English Learner Scores Have Been Stuck for Two Decades. What Will It...

English Learner Scores Have Been Stuck for Two Decades. What Will It Take to Change?

By Nadia Tamez-Robledo     May 27, 2024

English Learner Scores Have Been Stuck for Two Decades. What Will It Take to Change?

This article is part of the guide: Data Bytes: Parsing Education Data Into Snack-Sized Servings.

Thinking back to her days as a bilingual teacher to fourth graders, Crystal Gonzales recalls that some of the suggestions offered by curriculum materials to adapt lessons for English learners were downright insulting.

“They were very simplified,” she says. “They were like, ‘Show them a picture.’ Not very rigorous at all.”

Instead, Gonzales stayed for hours after school translating and developing her own materials for her students. Now as executive director for the English Learners Success Forum, she’s part of the growing push for the creation and adoption of learning materials that are inclusive of multilingual students.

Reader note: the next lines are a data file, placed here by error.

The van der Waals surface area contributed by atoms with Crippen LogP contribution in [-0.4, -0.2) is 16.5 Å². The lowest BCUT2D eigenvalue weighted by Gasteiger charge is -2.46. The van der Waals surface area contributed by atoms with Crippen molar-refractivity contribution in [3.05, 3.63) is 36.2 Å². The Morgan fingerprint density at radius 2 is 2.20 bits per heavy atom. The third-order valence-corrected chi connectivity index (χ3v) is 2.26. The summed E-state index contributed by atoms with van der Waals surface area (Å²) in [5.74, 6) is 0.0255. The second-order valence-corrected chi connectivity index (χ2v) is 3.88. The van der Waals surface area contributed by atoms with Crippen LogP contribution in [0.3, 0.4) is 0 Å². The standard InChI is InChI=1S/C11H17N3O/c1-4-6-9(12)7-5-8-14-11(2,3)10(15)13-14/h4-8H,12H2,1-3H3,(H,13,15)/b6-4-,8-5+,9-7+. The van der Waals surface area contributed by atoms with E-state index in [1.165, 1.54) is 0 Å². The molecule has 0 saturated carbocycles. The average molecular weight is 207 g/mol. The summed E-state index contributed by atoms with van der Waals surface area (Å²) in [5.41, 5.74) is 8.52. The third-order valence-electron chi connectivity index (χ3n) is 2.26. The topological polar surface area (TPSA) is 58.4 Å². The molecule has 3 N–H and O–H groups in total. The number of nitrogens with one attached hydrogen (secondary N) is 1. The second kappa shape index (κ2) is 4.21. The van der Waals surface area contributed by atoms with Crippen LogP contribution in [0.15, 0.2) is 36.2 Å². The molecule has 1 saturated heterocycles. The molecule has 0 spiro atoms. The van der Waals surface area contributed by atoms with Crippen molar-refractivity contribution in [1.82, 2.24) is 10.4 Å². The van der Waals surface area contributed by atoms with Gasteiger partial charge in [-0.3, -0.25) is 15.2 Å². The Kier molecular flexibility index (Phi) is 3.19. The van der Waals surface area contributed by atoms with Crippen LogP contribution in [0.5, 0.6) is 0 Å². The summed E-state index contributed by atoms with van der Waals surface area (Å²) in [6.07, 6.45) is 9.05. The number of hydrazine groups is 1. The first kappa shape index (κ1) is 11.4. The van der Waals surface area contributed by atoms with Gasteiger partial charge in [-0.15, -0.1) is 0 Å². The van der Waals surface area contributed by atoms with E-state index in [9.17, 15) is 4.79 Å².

But federal data on the academic outcomes of English learners reveals how Gonzales says they have long been considered: an afterthought.

While the education field continues to grapple with how to reverse test score slides that followed the COVID-19 pandemic, results from the National Assessment of Education Progress — also called the Nation’s Report Card — show that an alarming rate of English learners have been performing below the basic mastery level in reading and math. In some cases, the numbers have hardly budged in the last 20 years.

Looking at the Numbers

When it comes to the most recent NAEP reading scores released for 2022, 67 percent of English learners failed to reach the basic mastery level, a figure that had hardly improved since 2011. Among non-English learners, the below-basic rate rose to 33 percent and represented a 5 percent increase in failures compared to the previous assessment year of 2019.

The rate of English learners who fell below the basic level in math made a notable increase to 48 percent in 2022, up by seven percentage points compared to 2019. The figure also increased among non-English learners by 5 percentage points to 21 percent.